|Publication number||US8061026 B2|
|Application number||US 12/707,116|
|Publication date||Nov 22, 2011|
|Filing date||Feb 17, 2010|
|Priority date||Feb 23, 2009|
|Also published as||US20100212154, US20120042517|
|Publication number||12707116, 707116, US 8061026 B2, US 8061026B2, US-B2-8061026, US8061026 B2, US8061026B2|
|Inventors||Carole A. Tronnes, Daniel J. Stetson, Brian T. Stolz|
|Original Assignee||Medtronic, Inc.|
|Export Citation||BiBTeX, EndNote, RefMan|
|Patent Citations (20), Classifications (18), Legal Events (2)|
|External Links: USPTO, USPTO Assignment, Espacenet|
This application claims the benefit of priority to U.S. Provisional Patent Application No. 61/154,461, filed on Feb. 23, 2009, which application is hereby incorporated herein by reference in its entirety to the extent that it does not conflict with the disclosure presented herein.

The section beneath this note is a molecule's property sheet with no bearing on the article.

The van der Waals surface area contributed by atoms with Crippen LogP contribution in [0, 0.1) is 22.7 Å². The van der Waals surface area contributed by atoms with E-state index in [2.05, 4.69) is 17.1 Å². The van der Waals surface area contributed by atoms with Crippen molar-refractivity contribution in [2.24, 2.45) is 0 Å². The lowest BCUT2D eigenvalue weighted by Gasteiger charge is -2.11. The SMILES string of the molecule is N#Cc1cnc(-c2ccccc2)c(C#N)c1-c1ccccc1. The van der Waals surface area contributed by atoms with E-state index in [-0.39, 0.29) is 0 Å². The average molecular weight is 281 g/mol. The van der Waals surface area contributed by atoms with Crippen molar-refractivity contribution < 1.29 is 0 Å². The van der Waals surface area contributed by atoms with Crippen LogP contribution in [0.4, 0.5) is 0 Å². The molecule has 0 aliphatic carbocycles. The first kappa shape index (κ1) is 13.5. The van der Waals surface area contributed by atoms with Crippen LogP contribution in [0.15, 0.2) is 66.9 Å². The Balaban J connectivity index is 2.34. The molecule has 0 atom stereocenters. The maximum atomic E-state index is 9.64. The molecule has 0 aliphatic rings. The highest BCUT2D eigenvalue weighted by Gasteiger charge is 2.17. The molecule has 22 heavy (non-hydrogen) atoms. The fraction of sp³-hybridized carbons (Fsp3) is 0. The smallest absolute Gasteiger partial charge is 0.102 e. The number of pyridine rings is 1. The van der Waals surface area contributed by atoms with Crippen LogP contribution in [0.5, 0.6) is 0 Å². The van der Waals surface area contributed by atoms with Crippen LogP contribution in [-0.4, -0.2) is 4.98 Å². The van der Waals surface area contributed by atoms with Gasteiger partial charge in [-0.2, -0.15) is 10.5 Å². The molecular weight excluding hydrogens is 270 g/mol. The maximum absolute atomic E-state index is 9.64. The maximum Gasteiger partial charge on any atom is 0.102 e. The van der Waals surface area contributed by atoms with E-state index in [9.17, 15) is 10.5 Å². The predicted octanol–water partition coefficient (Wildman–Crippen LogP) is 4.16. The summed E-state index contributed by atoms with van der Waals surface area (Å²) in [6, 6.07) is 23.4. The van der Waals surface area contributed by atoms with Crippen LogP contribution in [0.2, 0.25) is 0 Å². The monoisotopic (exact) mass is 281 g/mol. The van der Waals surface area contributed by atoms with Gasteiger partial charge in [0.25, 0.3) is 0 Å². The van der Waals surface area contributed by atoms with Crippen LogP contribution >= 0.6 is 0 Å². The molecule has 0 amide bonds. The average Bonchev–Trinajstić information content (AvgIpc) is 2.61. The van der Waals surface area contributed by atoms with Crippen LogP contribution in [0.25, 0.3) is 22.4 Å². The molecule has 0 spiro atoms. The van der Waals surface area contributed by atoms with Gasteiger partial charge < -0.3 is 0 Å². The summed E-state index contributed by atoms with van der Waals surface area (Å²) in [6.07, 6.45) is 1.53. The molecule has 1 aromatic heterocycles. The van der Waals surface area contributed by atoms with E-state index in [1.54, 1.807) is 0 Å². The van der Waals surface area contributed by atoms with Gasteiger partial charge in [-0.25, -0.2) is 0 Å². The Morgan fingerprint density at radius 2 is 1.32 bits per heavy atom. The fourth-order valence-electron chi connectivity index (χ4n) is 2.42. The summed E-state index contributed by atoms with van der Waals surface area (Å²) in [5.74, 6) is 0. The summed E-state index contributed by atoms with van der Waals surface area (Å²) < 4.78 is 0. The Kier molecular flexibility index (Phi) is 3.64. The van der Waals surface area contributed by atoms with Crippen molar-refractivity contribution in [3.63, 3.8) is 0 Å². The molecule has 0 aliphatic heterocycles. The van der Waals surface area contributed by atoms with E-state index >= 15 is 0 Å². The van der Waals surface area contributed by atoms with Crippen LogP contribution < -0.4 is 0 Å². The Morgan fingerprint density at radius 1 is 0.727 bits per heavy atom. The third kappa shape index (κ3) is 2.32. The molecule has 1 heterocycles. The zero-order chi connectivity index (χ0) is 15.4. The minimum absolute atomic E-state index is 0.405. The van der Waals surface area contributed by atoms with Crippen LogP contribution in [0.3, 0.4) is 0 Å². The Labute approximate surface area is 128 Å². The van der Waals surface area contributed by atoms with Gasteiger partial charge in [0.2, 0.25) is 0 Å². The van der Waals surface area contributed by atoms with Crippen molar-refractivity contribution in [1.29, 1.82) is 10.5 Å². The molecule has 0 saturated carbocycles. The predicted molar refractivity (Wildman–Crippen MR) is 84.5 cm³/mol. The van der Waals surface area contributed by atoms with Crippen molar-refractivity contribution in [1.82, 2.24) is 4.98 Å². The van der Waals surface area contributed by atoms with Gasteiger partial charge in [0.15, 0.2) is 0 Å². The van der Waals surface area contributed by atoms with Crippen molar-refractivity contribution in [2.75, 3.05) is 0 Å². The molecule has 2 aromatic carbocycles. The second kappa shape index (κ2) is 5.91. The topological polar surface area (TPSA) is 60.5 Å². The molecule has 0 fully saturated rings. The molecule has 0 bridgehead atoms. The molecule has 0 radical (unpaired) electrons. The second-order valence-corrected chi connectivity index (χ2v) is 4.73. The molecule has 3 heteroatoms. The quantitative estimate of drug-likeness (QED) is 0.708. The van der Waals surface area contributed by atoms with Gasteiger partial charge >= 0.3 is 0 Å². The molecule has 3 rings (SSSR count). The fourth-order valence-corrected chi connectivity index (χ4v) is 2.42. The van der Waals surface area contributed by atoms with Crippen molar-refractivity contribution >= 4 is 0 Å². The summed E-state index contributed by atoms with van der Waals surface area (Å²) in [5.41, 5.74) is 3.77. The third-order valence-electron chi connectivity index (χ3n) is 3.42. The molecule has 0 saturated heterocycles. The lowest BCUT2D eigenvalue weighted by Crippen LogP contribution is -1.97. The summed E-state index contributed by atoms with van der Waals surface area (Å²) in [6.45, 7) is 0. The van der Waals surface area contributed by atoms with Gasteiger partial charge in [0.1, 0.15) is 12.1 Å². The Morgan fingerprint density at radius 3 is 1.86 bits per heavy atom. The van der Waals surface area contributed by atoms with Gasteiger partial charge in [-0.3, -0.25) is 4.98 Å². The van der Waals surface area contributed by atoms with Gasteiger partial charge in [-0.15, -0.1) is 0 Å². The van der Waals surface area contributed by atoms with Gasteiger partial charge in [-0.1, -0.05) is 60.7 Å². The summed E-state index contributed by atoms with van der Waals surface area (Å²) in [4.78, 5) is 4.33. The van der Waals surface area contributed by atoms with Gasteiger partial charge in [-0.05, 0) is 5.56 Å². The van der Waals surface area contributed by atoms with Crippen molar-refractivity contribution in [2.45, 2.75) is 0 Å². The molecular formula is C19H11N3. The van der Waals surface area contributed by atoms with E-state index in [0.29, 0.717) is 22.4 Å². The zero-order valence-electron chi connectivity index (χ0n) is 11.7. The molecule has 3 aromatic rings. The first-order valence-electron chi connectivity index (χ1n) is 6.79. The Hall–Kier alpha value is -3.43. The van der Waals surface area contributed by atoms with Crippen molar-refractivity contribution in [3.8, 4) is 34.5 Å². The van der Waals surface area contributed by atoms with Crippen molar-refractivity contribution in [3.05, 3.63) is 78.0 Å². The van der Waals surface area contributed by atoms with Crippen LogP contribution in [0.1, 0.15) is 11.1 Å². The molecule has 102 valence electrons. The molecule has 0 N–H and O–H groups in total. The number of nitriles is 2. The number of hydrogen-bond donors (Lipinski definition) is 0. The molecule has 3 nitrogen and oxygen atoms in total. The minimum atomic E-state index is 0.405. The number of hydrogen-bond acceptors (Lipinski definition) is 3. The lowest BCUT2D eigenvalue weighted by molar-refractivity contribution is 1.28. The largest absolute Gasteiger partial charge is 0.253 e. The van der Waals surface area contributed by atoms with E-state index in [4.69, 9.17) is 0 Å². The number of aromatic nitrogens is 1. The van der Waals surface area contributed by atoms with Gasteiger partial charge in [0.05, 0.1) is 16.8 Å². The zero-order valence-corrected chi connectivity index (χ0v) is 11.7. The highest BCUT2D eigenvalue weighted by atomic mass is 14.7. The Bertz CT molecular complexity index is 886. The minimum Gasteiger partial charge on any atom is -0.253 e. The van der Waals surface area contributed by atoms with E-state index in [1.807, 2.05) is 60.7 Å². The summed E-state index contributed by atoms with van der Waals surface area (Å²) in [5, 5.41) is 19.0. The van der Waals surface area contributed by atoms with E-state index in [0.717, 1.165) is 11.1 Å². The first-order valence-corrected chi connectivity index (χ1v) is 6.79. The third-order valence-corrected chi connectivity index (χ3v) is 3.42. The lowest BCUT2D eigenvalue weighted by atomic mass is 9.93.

This application relates to medical devices, more particularly implantable medical leads and to methods for manufacturing leads.
Electrical stimulation technology is expanding in scope, resulting in therapies that place leads in more and more areas of the body and in leads that have increasing levels of complexity. The stiffness of a lead body can be important for its function in many ways. For example, a very flexible lead body may be desirable for implantation in tissues that experience a lot of movement. A stiffer lead body may be important for guiding through tissue or for insertion into a device, such as an electrical signal generator. For example, if the portion of a lead to be inserted into a device is not sufficiently stiff, pushing the lead into a receptacle of the device may be difficult.